UPDATE (7:10 p.m.)– Peoria City Council has voted to approve the $14 million project.

PEORIA, Ill. (WMBD) — Peoria City Council is set to approve a long-awaited $14 million project to upgrade traffic signals and convert two major thoroughfares in downtown Peoria.

Specifically, Adams St. from William Kumpf Blvd. to Hamilton Blvd. and Jefferson St. from William Kumpf Blvd. to Fayette St will be converted from one-way to two-way streets.

“For me, this is a historic moment for the council. We are reshaping our downtown, what it’s going to look like for future generations. It’s a legacy project… If you take a look at the way they are now, they’re designed to move traffic as quickly as possible through our downtown. All that destroys commerce,” said Peoria City Councilman Chuck Grayeb.

Grayeb said the project represents the “rebirth and renaissance” of downtown Peoria.

“It’s to rebalance the equation between the car on the one hand and the pedestrian on the other, and to restore vibrancy and vitality to our commerce downtown. I believe it’s going to work,” he said.

Nick McMillion, the communications specialist at Peoria Public Works, said the project initially started as an idea to improve traffic signals of Jefferson and Adams from pedestal-mounted signals to signals hanging over the street.

Initial Adams St proposed design (Peoria Public Works)

Initial designs show complete streets with room for drivers, pedestrians and bicyclists at the same time.

“The goal is to bring people downtown, to have a better experience. Whether they are driving, whether they are walking, whether they are biking, and more of an overall complete street vision… Different blocks of the project will feature bike lanes, parking, turn lanes. So it really just depends on the different stretches,” said McMillion.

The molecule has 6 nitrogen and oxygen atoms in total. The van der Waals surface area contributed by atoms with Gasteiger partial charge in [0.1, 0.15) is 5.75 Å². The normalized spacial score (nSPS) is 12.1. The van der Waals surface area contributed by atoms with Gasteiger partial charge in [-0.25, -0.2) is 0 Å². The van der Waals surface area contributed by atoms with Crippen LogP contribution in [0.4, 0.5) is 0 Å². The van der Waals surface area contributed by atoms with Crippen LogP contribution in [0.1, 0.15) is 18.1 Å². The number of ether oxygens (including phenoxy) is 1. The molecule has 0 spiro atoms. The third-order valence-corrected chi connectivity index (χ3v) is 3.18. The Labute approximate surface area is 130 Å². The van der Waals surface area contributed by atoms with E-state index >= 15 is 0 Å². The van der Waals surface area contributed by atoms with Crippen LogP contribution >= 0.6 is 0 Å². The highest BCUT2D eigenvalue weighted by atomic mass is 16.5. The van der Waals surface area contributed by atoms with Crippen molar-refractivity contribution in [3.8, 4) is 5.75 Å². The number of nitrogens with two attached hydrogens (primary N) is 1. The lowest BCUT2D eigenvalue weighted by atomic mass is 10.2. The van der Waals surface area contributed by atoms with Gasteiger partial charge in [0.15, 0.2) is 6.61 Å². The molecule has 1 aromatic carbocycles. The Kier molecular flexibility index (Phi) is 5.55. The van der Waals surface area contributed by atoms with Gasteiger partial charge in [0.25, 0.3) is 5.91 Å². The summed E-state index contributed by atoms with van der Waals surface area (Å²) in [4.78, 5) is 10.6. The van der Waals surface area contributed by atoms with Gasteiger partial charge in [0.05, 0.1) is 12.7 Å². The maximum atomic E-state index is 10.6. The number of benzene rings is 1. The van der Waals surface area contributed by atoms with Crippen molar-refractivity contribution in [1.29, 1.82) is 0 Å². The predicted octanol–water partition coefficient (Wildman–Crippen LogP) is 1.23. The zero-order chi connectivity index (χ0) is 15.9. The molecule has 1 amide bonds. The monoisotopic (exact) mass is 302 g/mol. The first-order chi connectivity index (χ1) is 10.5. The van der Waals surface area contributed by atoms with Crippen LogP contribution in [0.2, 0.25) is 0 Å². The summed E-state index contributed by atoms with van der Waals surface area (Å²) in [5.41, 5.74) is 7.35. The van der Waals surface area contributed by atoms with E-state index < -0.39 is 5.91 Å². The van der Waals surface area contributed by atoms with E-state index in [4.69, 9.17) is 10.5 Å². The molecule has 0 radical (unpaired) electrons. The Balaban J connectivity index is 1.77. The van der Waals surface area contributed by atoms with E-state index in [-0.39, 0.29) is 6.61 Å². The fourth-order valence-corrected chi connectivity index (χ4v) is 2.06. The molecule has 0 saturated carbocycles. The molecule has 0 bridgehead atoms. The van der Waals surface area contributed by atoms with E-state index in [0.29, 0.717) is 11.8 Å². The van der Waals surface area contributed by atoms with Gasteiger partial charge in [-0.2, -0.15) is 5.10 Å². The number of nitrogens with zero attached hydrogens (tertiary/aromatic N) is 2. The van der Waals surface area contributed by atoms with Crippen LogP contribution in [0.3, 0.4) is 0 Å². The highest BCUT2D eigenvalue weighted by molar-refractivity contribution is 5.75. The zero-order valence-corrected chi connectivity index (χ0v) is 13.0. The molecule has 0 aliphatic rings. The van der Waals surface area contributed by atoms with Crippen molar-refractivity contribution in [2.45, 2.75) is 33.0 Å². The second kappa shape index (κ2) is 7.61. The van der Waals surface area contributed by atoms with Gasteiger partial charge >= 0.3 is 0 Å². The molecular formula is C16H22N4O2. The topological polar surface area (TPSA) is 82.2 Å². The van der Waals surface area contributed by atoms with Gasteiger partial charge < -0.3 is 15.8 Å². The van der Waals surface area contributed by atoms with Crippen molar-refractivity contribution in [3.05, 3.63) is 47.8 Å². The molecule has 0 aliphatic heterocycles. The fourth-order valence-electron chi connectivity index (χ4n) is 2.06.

Initial Jefferson St. proposed design (Peoria Public Works)

Grayeb said these conversations have been going on and off since the 1990s. In 2018, Peoria City Council approved a conceptual framework with input from businesses and residents.

“This is what the people wanted during all these meetings. Businesses have been suffering, people have had a lot of problems crossing streets safety. So progress is being made tonight and I couldn’t be happier,” he said.

McMillion said once the proposal is approved by the council, then bidding on projects will commence. He anticipates construction to begin in late fall 2023 and wrap up in 2025.

The project comes at no cost to taxpayers, as it is funded by $1.8 million in federal IDOT grants, $9.1 million in local funding match, and $3.2 million in state motor fuel tax.